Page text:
Start the training by choosing either a dog toothbrush and toothpaste kit or just use a kids soft bristled toothbrush and water. Show your dog their toothbrush and then give it a treat, do this every day for the first week. By the time you reach week 2, most dogs will see the toothbrush and it will trigger an understanding that a treat is coming.  The toothbrush now means “treat”!
Once your dog is excited by seeing the toothbrush, touch it to your dog’s lips followed by a treat. Now your dog should be tolerating the touching of the toothbrush to the lips. If you are using dog toothpaste, you may like to let your dog have a sniff and taste of the paste. See if your dog will tolerate a gentle rub of the front teeth with the toothbrush followed immediately by a treat. By week four your dog should be tolerating the brush entering his mouth and allowing you to gently brush some teeth.  

  • Don’t rush
  • Don’t try to brush the entire mouth
  • Follow every session with a treat

Your dog will begin to understand that this is part of the daily routine and always leads to a desired food reward. Over time you may find you can give the whole mouth a good brush.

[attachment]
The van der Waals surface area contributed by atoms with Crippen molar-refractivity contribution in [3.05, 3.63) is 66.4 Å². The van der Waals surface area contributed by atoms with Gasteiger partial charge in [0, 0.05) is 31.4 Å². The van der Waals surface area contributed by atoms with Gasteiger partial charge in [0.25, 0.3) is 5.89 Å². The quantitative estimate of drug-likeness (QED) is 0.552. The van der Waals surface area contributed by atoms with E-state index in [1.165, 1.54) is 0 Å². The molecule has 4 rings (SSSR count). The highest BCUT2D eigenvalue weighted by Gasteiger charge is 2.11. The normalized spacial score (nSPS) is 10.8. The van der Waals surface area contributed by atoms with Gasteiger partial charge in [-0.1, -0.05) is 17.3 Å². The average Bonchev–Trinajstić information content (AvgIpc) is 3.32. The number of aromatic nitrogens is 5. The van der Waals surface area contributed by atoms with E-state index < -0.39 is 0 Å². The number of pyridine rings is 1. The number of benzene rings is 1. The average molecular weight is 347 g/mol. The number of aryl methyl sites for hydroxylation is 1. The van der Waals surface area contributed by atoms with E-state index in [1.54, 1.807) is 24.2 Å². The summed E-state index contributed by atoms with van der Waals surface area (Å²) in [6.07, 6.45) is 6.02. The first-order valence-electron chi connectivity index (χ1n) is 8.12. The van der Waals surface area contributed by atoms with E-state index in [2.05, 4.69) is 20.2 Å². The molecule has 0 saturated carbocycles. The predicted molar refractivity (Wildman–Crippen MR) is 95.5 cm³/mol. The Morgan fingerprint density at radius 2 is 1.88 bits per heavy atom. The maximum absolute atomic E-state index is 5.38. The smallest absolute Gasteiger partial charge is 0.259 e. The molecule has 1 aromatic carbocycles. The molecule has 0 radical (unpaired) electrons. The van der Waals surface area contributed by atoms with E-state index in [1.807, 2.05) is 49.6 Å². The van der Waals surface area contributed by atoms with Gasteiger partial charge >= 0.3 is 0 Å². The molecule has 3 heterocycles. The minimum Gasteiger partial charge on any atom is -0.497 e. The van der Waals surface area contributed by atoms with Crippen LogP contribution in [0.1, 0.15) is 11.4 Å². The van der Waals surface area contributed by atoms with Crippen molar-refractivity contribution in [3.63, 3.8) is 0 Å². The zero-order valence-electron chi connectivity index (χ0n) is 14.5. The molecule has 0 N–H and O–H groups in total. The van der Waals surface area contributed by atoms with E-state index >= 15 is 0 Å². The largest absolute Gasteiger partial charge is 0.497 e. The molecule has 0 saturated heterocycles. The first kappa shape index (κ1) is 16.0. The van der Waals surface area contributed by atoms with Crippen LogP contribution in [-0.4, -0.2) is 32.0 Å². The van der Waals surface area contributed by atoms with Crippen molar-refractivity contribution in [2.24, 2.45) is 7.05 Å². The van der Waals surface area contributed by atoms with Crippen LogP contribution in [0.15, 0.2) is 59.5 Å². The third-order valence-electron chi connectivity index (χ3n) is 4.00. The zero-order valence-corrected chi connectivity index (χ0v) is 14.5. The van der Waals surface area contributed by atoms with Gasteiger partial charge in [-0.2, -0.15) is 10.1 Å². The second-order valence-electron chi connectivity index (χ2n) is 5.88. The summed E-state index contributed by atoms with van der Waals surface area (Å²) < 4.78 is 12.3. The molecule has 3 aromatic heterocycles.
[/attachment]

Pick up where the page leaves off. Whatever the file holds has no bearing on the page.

Initially focus on the incisors (small front teeth) and canines (large pointy teeth).  The molars at the back of the mouth do get a workout with chewing.  You can include the molars when the dog will allow.

If you can manage to brush your dog’s teeth THREE times per week it will reduce plaque by 75% and this will reduce tartar and subsequent periodontal disease.

Puppy Toilet Training Tips

Bringing a new puppy into your home is an exciting and rewarding experience, but it can also bring some challenges. One of the biggest challenges is toilet training. Puppies have small bladders and need to go frequently, which means accidents are bound to happen, however, with patience, consistency, and positive reinforcement, you can teach your puppy to use a designated toileting area in no time.

Choose a designated toileting area
The first step in toilet training your puppy is to choose a designated toileting area. This area should be easily accessible and grassy, secluded, and away from your living areas. Taking your puppy to the same spot every time they need to go will help them understand that this is where they should be going to the toilet.

Use positive reinforcement
Puppies respond well to positive reinforcement. Whenever your puppy goes to the designated toileting area, verbally praise and encourage them. This positive reinforcement will encourage your puppy to repeat the behavior and use the designated area consistently.

Avoid punishment
Never punish your puppy for toileting in the wrong spot, this can cause fear and anxiety, which will hinder the training process. Instead, if you catch your puppy toileting in the wrong spot, calmly pick them up and take them to the designated toileting area. When they go in the right spot, offer them plenty of praise.

Be consistent